About 20 million Americans may have seen Russian-backed content on Instagram in the run-up to the 2016 U.S. presidential election, Facebook Inc disclosed on Wednesday as lawmakers questioned tech companies about Russia’s use of social media to try to influence the vote.
Senate Intelligence Committee members questioned lawyers for Facebook, Twitter Inc and Alphabet Inc’s Google for a second day as part of a broader investigation into alleged Russian interference in the election campaign.
Facebook, the world’s largest social media network, again came under the most scrutiny from lawmakers, who expressed frustration with the company because of its role in targeted marketing on the internet.
In preparation for the hearings this week, Facebook disclosed that content generated by a Russian group, the Internet Research Agency, potentially reached as many as 126 million users. Facebook had earlier turned over more than 3,000 advertisements linked to that group.
Twitter also disclosed that it has uncovered and shut down 2,752 accounts linked to the same group.
Facebook General Counsel Colin Stretch told the committee that 16 million Americans may have been exposed to Russian information on Facebook’s picture-sharing service Instagram beginning in October 2016. The election was on Nov. 8.
An additional four million may have seen such material on Instagram prior to October, though that data was less complete, Stretch said.
The Instagram figures were in addition to the 126 million Americans who may have seen Russian-backed political content on Facebook over a two-year period, a number the company disclosed earlier this week.
The companies’ visit to Washington this week reflected shifting political fortunes for the U.S. technology industry, which after decades of enjoying relatively little regulatory scrutiny has found itself on the defensive in recent months on a wide array of policy issues.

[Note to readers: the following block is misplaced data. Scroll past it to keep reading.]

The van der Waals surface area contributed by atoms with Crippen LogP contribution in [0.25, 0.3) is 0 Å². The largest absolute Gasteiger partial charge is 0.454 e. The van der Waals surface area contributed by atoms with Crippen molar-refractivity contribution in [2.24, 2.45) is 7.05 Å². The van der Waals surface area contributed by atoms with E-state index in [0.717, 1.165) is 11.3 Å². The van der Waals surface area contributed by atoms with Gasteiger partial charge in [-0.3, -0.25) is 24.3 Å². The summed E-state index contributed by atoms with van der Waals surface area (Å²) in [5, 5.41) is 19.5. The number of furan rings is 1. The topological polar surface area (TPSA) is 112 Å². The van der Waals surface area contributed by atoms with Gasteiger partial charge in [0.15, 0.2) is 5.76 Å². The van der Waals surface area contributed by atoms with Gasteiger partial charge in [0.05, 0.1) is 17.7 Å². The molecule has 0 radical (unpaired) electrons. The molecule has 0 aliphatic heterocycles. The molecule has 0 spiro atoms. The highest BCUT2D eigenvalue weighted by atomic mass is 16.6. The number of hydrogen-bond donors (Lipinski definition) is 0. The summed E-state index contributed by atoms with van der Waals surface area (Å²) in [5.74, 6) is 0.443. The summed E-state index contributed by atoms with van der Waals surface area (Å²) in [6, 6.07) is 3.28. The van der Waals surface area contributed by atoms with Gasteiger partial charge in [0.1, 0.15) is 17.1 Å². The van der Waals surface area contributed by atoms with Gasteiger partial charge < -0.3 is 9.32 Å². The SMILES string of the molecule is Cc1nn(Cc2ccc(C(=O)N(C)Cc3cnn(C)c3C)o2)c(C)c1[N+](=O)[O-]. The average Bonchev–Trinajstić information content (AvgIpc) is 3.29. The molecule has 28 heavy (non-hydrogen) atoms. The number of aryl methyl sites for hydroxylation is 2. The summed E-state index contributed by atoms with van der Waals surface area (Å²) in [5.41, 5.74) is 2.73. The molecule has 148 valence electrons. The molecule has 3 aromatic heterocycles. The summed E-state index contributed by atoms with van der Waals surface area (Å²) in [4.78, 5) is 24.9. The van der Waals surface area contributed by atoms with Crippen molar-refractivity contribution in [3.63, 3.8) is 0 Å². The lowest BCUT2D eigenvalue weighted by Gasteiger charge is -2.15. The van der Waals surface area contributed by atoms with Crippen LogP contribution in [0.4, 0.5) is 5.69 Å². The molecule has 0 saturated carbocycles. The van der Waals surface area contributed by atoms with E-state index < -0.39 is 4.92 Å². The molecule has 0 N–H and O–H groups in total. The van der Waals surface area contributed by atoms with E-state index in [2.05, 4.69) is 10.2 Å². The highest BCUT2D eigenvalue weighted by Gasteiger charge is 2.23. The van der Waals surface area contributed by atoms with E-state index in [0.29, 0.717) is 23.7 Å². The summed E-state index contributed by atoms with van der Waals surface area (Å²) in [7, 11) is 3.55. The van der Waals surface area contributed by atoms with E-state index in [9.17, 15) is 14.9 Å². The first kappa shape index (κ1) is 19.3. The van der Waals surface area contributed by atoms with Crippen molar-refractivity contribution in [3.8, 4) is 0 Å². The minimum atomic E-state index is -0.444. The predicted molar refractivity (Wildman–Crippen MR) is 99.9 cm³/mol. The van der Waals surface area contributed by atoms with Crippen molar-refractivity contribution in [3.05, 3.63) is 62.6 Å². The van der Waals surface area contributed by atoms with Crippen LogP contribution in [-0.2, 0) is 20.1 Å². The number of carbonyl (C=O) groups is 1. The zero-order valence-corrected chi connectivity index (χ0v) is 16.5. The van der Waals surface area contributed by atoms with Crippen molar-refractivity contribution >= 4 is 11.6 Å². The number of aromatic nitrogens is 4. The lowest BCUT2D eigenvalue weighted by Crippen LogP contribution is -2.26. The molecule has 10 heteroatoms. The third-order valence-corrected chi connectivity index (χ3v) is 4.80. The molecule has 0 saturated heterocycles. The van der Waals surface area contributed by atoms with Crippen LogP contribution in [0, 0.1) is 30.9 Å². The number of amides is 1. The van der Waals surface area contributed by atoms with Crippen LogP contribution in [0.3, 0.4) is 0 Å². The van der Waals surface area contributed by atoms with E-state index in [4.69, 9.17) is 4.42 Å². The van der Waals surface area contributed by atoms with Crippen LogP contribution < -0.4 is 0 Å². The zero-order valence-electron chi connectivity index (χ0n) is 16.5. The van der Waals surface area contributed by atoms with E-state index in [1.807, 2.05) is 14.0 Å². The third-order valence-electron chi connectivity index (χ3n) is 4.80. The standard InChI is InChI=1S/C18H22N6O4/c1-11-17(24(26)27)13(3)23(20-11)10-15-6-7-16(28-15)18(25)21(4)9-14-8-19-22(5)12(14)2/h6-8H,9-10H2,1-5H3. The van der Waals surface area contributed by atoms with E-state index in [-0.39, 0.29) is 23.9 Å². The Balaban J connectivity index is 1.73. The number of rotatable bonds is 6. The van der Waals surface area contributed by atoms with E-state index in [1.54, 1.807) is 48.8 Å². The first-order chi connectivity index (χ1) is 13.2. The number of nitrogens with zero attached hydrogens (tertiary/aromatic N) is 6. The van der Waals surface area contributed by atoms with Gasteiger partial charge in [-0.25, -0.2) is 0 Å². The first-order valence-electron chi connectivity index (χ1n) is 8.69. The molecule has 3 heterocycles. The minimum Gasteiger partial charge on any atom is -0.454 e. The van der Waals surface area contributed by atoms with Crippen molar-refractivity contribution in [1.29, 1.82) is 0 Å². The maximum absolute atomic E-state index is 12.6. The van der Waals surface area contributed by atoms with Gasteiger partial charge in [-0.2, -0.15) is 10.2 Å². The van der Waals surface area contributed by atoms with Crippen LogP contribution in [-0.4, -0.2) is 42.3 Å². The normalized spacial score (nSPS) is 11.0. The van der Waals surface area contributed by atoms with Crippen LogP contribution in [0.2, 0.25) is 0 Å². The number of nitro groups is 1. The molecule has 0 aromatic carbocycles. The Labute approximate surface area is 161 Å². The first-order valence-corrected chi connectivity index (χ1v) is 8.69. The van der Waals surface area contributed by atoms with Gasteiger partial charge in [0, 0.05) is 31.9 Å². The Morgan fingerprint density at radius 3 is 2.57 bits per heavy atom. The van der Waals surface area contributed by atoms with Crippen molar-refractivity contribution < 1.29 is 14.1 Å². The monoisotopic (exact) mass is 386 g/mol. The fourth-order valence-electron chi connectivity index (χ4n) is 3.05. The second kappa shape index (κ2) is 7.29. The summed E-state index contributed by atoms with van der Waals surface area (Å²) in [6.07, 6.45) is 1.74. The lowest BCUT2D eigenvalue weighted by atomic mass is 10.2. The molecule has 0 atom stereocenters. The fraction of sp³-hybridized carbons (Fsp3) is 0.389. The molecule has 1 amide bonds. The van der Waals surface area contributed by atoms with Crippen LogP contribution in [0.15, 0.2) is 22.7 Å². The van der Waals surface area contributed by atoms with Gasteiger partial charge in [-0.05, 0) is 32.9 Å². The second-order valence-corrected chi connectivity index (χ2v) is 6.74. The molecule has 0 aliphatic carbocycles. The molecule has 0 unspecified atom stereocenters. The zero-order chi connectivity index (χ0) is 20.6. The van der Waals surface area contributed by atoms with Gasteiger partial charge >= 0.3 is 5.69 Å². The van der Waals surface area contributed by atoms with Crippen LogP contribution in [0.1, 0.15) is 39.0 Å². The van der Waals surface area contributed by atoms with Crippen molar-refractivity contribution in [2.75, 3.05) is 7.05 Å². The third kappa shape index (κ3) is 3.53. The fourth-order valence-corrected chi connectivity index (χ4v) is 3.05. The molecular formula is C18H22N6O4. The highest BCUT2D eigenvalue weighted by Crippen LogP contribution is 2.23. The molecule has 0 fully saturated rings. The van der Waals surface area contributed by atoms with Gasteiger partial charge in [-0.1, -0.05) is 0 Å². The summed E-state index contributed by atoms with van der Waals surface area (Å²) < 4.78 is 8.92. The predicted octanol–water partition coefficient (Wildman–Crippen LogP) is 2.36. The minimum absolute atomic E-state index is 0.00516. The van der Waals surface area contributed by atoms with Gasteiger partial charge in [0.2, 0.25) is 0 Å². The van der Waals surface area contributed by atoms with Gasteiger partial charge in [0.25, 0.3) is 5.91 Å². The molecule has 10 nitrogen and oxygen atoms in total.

“In the past election, you failed,” said Democratic Senator Ron Wyden, who normally is considered a strong ally of Silicon Valley.
U.S. intelligence agencies have concluded that Russia interfered in the campaign, including through use of social media, to try to influence the vote in favor of Republican candidate Donald Trump.
A Justice Department special counsel and several congressional panels are investigating Russian meddling and any potential collusion by Trump’s campaign. Moscow has denied any interference and Trump has said there was no collusion.
Democrats and Republicans both said in Wednesday’s Senate intelligence hearing that the tech companies need to do more to police against foreign government abuse on their platforms.
Some Republicans, however, sought to distance the scrutiny of the companies from questions about the legitimacy of Trump’s election victory.
Richard Burr, the Republican chairman of the panel, said it was impossible to measure the impact or know the motivation of the Russian operation to spread political material on social media.
Any conclusions that Trump benefited from Russia, perhaps in a decisive way, to win the White House ignored the complexity of the issue, Burr said.
“I’m here to tell you this story does not simplify that easily,” he said.
‘UNDERESTIMATING’ THE PROBLEM
Some Republicans also sought to portray the amount of Russian content as miniscule compared to the total amount of political material online.
The campaigns of Trump and Democrat Hillary Clinton spent a combined $81 million on Facebook ads, Stretch said, compared to about $46,000 in ad buys from the Internet Research Agency, a suspected Russian troll farm.
Senator Mark Warner, the top Democrat on the panel, said he was disappointed the companies appeared be confining their reviews just to information linked to the Internet Research Agency, and suggested there could have been far more Russian content that has not yet been detected.
Warner also said he believed that Twitter was “vastly underestimating” the amount of fake and automated accounts on its platform. He cited independent research that has estimated around 15 percent of Twitter accounts are fake or automated.
Sean Edgett, Twitter’s acting general counsel, said less than 5 percent of its accounts were automated.
Some senators criticized the companies for sending lawyers, not chief executives, to testify.
“If we go through this exercise again, we would appreciate seeing the top people who are making the decision,” said Senator Angus King, an independent.
The companies also testified before the U.S. House Intelligence Committee later on Wednesday.